The FC found the new evidence to be nothing but more of the same kind of evidence that had already been submitted.  The new evidence does not show the trade-mark used in association with the restaurant services in a broader sense. It only shows the use of the term “OUTRIGGER” in association with the same menu item on both the menu and the poster.  Since such repetitive evidence would not have materially affected the Registrar’s decision, the FC did not need to conduct a de novo review of all the evidence. 
The Registrar’s Decision was Reasonable
Turning to a review of the Registrar’s decision based on the initial evidence, the FC found the Registrar’s decision to be reasonable.
As mentioned above, based on Padcon’s limited use of the term “OUTRIGGER” only in association with particular menu items, it was reasonable for the Registrar to conclude that the mark was not being used in association with restaurant services as a whole.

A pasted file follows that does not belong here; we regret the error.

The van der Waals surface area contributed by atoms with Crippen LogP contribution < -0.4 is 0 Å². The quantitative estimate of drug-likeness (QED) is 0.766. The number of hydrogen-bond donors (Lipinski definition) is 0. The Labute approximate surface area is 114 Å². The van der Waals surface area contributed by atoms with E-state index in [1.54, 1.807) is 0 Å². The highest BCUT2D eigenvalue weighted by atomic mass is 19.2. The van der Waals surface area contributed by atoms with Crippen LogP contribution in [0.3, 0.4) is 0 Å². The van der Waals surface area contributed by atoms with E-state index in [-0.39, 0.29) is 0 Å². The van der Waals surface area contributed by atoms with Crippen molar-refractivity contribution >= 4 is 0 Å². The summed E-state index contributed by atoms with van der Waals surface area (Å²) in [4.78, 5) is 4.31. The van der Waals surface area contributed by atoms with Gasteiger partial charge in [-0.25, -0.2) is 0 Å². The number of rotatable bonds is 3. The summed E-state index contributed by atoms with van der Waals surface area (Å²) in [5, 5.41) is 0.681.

Also as mentioned above, based on Padcon’s use of only the term “OUTRIGGER” instead of the entirety of “THE OUTRIGGER STEAKHOUSE AND BAR”, it was reasonable for the Registrar to find that the mark deviated and was therefore not being used as registered. 
Padcon argued that the test for deviation applied by the Registrar was the wrong test. It argued that the test established in Canada v Compagnie Internationale pour l’Informatique CII Honeywell Bull [Honeywell],  1 FC 406, was modified by the Court of Appeal after Promafil Canada Ltée v Munsingwear, Inc,  FCJ No 611 [Promafil].  It argued that the Honeywell test, which looked to whether the dominant features of the mark were retained, was modified into a test for “continuing commercial impression”.  Under this test, Padcon argued, the use of the term “OUTRIGGER” on its own gave the same commercial impression as the use of the trade-mark in its entirety, so the mark has therefore not deviated.  Padcon argued that its case was analogous to the penguin trade-mark that was at issue in the Promafil case, where the size of the penguin changed, but its dominant features remained the same.